Though the Chinese government approved the abolition of the re-education through labor (RTL) system late last year, Andrew Jacobs of The New York Times reports that extralegal punishment mechanisms still persist for sex workers in China:
The murky penal system for prostitutes, “custody and education,” is strikingly similar to re-education through labor. Centers run by the Ministry of Public Security hold women for up to two years and often require them to toil in workshops seven days a week for no pay, producing toys, disposable chopsticks and dog diapers, some of which the women say are packaged for export. Male clients are also jailed at such centers, but in far smaller numbers, according to a report released last month by the advocacy group Asia Catalyst.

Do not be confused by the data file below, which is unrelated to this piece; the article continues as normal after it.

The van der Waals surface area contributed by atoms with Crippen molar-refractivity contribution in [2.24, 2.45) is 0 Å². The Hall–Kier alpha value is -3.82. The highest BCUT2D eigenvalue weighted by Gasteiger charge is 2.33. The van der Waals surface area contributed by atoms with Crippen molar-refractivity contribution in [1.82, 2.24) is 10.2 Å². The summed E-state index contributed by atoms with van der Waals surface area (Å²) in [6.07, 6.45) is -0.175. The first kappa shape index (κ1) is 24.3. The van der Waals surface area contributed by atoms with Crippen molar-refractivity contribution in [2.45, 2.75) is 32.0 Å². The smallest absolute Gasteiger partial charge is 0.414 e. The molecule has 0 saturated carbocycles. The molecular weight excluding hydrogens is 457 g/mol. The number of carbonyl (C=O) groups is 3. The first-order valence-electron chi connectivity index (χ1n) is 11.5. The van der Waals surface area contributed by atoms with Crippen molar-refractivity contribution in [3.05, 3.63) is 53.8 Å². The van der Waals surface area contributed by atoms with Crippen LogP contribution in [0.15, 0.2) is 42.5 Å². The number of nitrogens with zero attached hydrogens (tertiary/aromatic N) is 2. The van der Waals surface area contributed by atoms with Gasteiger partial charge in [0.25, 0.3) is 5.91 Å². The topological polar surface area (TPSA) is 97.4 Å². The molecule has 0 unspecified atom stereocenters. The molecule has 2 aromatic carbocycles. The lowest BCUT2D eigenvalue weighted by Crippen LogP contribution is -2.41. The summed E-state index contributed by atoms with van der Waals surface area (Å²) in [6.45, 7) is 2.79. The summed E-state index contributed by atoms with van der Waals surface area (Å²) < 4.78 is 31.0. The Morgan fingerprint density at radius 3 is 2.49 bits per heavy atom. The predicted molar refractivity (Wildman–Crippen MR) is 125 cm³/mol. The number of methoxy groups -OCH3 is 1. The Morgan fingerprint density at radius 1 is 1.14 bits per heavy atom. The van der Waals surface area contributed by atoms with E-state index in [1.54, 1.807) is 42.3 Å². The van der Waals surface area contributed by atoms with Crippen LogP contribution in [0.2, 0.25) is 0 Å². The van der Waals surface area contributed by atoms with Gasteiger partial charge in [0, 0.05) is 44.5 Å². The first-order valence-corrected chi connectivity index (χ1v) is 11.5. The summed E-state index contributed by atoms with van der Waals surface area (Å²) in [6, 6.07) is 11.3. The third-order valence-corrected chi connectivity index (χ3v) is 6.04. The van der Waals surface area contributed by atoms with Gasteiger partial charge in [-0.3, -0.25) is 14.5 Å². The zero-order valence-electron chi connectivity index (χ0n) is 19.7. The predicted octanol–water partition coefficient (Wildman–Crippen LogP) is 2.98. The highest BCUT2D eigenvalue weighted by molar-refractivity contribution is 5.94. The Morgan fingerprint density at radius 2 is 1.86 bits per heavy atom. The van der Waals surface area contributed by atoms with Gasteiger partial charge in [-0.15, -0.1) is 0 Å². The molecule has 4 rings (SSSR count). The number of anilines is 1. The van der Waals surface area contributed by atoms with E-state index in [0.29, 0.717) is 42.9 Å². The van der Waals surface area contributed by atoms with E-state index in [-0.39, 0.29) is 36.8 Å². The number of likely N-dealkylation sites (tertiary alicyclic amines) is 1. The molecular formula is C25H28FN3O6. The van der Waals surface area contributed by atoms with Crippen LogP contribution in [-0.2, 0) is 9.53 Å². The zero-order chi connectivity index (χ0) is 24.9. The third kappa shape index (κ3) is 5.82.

Women who have passed through some of the nation’s 200 custody and education prisons describe onerous fees and violence at the hands of guards.
As with re-education through labor, the police mete out custody and education sentences without trial and with little chance for appeal. “It’s arbitrary, abusive and disastrous in terms of public health,” said Nicholas Bequelin, a senior researcher at Human Rights Watch, which issued a report last year on the perils faced by women working in China’s booming sex trade. “It’s another rotten branch of the Chinese legal system, and it should be abolished.”
The Asia Catalyst report portrays custody and education as a vast moneymaking enterprise masquerading as a system for rehabilitating women. Established by China’s legislature in 1991, the detention centers are run by local public security bureaus, which have the final say on penalties. Former inmates say police officials sometimes solicit bribes to release detainees. [Source]
Last month, a report by Amnesty International warned that so-called “custody and education” camps will be used more in the absence of RTL camps.